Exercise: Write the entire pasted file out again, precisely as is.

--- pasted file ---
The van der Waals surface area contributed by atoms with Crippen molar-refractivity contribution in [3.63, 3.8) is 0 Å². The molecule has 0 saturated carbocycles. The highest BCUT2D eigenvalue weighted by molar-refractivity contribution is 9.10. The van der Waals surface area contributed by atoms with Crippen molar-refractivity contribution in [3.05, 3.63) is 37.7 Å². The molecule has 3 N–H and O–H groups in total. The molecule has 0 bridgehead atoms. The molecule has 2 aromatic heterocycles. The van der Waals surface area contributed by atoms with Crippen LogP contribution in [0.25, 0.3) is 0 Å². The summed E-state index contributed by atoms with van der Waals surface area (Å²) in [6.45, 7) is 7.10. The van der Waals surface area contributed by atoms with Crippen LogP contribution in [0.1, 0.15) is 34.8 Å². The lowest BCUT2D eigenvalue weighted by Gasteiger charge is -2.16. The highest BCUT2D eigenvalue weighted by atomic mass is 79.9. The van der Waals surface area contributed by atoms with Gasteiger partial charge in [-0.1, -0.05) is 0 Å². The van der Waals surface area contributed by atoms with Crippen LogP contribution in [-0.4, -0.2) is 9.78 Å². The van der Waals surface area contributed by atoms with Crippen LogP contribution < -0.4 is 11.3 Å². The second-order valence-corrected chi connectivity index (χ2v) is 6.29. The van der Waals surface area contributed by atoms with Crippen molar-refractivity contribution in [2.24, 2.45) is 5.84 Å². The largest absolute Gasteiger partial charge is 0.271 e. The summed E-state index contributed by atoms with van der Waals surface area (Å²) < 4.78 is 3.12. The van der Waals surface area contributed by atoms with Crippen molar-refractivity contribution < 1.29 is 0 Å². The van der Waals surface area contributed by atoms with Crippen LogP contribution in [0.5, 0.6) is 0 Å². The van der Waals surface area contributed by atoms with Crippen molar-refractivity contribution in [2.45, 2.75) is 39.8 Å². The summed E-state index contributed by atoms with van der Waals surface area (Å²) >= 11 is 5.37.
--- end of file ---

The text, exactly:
The van der Waals surface area contributed by atoms with Crippen molar-refractivity contribution in [3.63, 3.8) is 0 Å². The molecule has 0 saturated carbocycles. The highest BCUT2D eigenvalue weighted by molar-refractivity contribution is 9.10. The van der Waals surface area contributed by atoms with Crippen molar-refractivity contribution in [3.05, 3.63) is 37.7 Å². The molecule has 3 N–H and O–H groups in total. The molecule has 0 bridgehead atoms. The molecule has 2 aromatic heterocycles. The van der Waals surface area contributed by atoms with Crippen LogP contribution in [0.25, 0.3) is 0 Å². The summed E-state index contributed by atoms with van der Waals surface area (Å²) in [6.45, 7) is 7.10. The van der Waals surface area contributed by atoms with Crippen LogP contribution in [0.1, 0.15) is 34.8 Å². The lowest BCUT2D eigenvalue weighted by Gasteiger charge is -2.16. The highest BCUT2D eigenvalue weighted by atomic mass is 79.9. The van der Waals surface area contributed by atoms with Gasteiger partial charge in [-0.1, -0.05) is 0 Å². The van der Waals surface area contributed by atoms with Crippen LogP contribution in [-0.4, -0.2) is 9.78 Å². The van der Waals surface area contributed by atoms with Crippen LogP contribution < -0.4 is 11.3 Å². The second-order valence-corrected chi connectivity index (χ2v) is 6.29. The van der Waals surface area contributed by atoms with Crippen molar-refractivity contribution in [2.24, 2.45) is 5.84 Å². The largest absolute Gasteiger partial charge is 0.271 e. The summed E-state index contributed by atoms with van der Waals surface area (Å²) < 4.78 is 3.12. The van der Waals surface area contributed by atoms with Crippen molar-refractivity contribution < 1.29 is 0 Å². The van der Waals surface area contributed by atoms with Crippen LogP contribution in [0.5, 0.6) is 0 Å². The van der Waals surface area contributed by atoms with Crippen molar-refractivity contribution in [2.45, 2.75) is 39.8 Å². The summed E-state index contributed by atoms with van der Waals surface area (Å²) >= 11 is 5.37.